A recently launched campaign on the campus of the University of Central Arkansas is urging students, faculty, and staff to think twice about drinking sugary beverages.
The university has launched a Rethink Your Drink campaign in an effort to reduce consumption of sugar-sweetened beverages, a major contributor to Arkansas’s obesity epidemic. Jenna Davidson, director of UCA’s Office of Student Wellness and Development, worked with UCA Employee Wellness Coordinator Alicia Landry and Campus dietician Lauren Allinson to create a campus action plan using the Healthy Active Arkansas Rethink Your Drink toolkit.
The action plan includes a series of educational events in the Student Center where non-sugary drinks are available for free and nutrition experts are on hand to provide guidance. The next event is scheduled for today (Sept. 23) from 9 a.m. to 3 p.m.
Other items in the action plan include a challenge to the university’s faculty and staff to go 30 days without drinking any beverages containing added sugars, artificial sweeteners, or alcohol; a Bring Your Water Bottle to Work/School Day; placement of Rethink Your Drink posters and related materials around campus; social media and email campaigns; and a webinar for UCA employees. More details are available here.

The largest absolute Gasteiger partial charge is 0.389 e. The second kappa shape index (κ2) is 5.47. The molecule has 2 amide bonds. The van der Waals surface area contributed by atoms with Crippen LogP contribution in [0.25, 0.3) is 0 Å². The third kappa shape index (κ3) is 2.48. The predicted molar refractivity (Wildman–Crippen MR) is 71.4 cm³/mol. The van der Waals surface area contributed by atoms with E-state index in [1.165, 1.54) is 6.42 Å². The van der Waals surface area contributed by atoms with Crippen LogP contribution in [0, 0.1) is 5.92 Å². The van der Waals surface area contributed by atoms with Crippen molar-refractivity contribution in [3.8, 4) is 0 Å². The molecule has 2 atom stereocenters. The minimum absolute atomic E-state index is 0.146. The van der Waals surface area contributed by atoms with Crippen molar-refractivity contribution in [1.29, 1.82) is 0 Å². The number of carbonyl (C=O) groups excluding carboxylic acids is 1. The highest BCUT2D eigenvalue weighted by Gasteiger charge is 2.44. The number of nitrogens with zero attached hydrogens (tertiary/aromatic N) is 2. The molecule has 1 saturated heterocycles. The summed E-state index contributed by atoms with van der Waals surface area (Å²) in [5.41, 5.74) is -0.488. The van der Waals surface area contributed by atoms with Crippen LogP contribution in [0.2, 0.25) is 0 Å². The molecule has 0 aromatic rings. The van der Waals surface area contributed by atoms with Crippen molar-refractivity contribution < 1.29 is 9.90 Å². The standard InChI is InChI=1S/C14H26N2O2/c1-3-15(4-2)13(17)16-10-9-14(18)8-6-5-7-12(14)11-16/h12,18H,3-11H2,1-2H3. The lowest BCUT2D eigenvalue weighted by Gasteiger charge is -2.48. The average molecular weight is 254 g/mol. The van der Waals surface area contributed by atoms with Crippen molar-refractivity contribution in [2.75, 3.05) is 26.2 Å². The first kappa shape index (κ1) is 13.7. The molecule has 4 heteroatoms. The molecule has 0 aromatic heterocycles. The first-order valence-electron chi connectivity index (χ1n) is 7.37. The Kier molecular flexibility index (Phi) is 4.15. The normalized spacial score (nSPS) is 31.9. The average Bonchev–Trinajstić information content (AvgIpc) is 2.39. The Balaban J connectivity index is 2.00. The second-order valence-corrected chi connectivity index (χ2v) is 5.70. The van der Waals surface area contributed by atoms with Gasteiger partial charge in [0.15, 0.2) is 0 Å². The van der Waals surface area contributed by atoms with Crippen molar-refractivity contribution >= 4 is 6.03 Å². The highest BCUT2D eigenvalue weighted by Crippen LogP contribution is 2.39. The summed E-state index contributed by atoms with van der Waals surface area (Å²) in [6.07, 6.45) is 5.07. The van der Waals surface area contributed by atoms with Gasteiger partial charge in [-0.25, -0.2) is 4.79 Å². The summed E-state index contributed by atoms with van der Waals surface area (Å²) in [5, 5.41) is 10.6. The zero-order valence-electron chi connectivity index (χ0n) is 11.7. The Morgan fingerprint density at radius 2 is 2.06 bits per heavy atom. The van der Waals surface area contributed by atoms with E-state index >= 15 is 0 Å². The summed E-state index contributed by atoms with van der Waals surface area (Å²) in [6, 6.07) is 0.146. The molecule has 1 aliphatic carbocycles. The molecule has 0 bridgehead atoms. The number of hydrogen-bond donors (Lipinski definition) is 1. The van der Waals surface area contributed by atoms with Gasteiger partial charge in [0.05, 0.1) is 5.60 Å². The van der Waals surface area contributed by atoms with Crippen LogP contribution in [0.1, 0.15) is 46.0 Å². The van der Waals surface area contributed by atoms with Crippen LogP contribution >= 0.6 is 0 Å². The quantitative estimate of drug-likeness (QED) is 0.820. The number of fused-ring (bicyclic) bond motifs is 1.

ACHI, a partner in Healthy Active Arkansas, has provided UCA with refillable water bottles to hand out at its Rethink Your Drink educational events. ACHI President and CEO Dr. Joe Thompson and Baptist Health CEO Troy Wells, vice chairman and chairman, respectively, of Healthy Active Arkansas, visited the UCA Student Center during an educational event on Thursday, Sept. 19. They spoke with the campaign’s organizers and viewed a display illustrating, with sugar cubes, how much added sugar various beverages contain.
Healthy Active Arkansas is a 10-year framework to increase the number of Arkansans at a healthy weight. There are nine priority areas, including sugar-sweetened beverage reduction and healthy worksites, that include evidence-based strategies that impact the health of the state.